1927 Locomobile Model 90 Sportif

1927 Locomobile Model 90 Sportif

Available Upon Request


• Unrestored, highly original including paint and interior
• Extremely rare - one of as few as four survivors known to the Locomobile Society
• Purchased new by Cliff Durant, son of famed early auto executive Billy Durant
• Sold by Durant family to early L.A. car collector, “Bud” Cohn in 1950
• Limited roster of owners; documented with letter by Mr. Cohn
• An enduring exemplar of Locomobile’s legendary quality and durability
• A CCCA Full Classic®

372 cid L-head inline six-cylinder engine, 86 HP, solid front and live rear axles with semi-elliptic leaf springs, manual transmission, two-wheel rear mechanical brakes; wheelbase: 138”

Rooted at the dawn of motoring with small steam cars built to a Stanley brothers design, Locomobile switched to luxurious internal-combustion cars by 1903. Victory at the 1908 Vanderbilt Cup race, with George Robertson piloting “Old Number 16,” brought Locomobile international accolades as the first American-built car to win the prestigious event and solidified the company’s reputation for manufacturing fast, top-quality automobiles for the era’s elite buyers. In 1922, Locomobile was purchased by auto-industry legend and General Motors founder William C. “Billy” Durant as the jewel in the crown of his new Durant Motors automotive group.

In late 1925, the company’s mainstay Model 48 was officially discontinued and succeeded by the Model 90 as the new top-of-the-line Locomobile offering, positioned above the more affordable new Junior 8 line. As described by the Locomobile Society, “Unlike the Junior 8, the Model 90 was indeed a true Locomobile. The mono-block six-cylinder engine developed 86 horsepower and was built entirely at Locomobile’s Bridgeport, Connecticut plant with the same high-quality materials and painstaking craftsmanship. These were priced between $5,000 and 7,500.” Sadly, despite its well-deserved reputation for quality, power, and prestige, Locomobile succumbed to the widening economic chaos following the October 1929 stock panic. Just four Model 90s are known remaining by the Locomobile Society today.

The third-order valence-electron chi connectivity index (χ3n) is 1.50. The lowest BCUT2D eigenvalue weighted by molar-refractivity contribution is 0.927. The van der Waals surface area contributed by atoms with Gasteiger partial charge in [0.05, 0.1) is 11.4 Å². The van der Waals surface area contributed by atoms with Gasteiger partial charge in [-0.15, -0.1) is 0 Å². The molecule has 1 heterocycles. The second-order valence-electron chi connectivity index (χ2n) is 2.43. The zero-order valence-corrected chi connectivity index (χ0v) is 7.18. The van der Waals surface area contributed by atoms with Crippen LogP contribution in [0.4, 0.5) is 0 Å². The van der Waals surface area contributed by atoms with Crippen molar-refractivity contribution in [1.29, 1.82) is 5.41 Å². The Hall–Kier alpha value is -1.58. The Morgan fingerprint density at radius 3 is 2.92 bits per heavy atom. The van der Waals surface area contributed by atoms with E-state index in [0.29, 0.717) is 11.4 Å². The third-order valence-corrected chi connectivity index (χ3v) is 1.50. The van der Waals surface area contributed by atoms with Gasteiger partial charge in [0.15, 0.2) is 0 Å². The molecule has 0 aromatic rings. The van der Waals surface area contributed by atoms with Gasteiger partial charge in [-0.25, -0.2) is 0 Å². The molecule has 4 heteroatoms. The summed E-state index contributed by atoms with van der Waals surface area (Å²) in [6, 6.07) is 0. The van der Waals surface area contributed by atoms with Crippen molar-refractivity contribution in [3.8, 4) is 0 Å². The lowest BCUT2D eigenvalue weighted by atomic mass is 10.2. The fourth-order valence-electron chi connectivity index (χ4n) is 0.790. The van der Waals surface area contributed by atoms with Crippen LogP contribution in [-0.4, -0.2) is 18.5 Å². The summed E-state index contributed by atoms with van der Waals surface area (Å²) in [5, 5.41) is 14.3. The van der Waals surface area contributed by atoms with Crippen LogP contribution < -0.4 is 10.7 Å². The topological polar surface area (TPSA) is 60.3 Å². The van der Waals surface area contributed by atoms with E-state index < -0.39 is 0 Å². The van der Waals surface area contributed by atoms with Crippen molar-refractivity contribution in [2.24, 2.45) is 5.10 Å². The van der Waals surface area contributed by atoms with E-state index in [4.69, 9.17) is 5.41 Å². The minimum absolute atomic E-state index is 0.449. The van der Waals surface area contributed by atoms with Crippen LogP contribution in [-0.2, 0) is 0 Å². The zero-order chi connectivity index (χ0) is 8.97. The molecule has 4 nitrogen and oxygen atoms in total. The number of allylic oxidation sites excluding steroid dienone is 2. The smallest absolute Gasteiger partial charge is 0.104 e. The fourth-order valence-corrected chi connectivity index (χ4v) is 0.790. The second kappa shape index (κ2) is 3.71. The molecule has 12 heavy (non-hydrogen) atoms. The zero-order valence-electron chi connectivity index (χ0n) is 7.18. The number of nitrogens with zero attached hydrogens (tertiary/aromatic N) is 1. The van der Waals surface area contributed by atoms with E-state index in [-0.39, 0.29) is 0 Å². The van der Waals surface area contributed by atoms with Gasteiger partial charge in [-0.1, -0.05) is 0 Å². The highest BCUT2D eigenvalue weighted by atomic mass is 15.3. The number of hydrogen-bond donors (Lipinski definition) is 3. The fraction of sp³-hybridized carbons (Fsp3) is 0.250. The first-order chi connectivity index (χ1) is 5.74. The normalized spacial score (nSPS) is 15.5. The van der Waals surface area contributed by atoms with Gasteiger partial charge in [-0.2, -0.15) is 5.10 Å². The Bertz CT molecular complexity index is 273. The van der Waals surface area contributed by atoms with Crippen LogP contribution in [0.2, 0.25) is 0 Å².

According to its known history, this 1927 Locomobile Model 6-90 Sportif is a three-owner vehicle from new. It was special-ordered and purchased new by “Billy” Durant’s son Cliff, who was an accomplished Indianapolis 500 racing driver, team owner, aviator, and businessman who served as president of Durant Motors at the time. Numbered 33464 and equipped with a dashing dual-windshield ‘Sportif’ touring body and many special features, this Model 6-90 was sold circa March 1950 by the Durant family to noted and long-running classic car collector and enthusiast M.L. “Bud” Cohn of Los Angeles, California. Well-known for his appreciation of top-quality classic cars, Mr. Cohn’s highly publicized purchase of a Mercedes-Benz 540K Roadster at a 1979 Christie’s auction redefined the classic-car auction market at one stroke. Documented by a letter on file from Mr. Cohn, he sold the Locomobile to the current owner on February 26, 1976. Only shown publicly at four events since then, 33464 placed 3rd at it’s only competitive showing, the Los Angeles Concours d’Elegance, on June 26, 1976.

Clearly benefiting from climate-controlled garage storage for many years, the Locomobile remains wonderfully unrestored and retains its original and nicely patinated Forest Green paint finish accented by black fenders, 21-inch wood-spoke wheels, six-ply Gehrig tires, a flying Eagle radiator mascot, a rare special-order, stanchion-mounted spotlight, rear luggage trunk, and twin mounted spare tires. The interior compartment is similarly original and excellent, including as are the wooden items. All gauges are factory-original, including the clock. A fuel-pressure gauge is also present; however, the fuel-level gauge is mounted on the tank. A cut-glass light provides ease of entry and exit on the passenger side of the vehicle, and the rear-passenger compartment is equipped with foot bars, reading lights, and an ashtray. The wooden convertible top bows remain wonderful to match and the top is held down by leather straps. While equipped with electric starting, this Model 90 can be hand-cranked as necessary; the starter crank, jack, and tools that came with the car accompany it at sale. Simply striking and incredibly original in presentation and quick starting, this extremely rare three-owner 1927 Locomobile is a highly sporting CCCA Full Classic® automobile that will provide a welcome entry into a multitude of highly enjoyable events and a sophisticated and capable experience belying its age. Given its extreme rarity and early ownership by former Locomobile president Cliff Durant, it also provides a wonderful link to America’s early automotive heritage.

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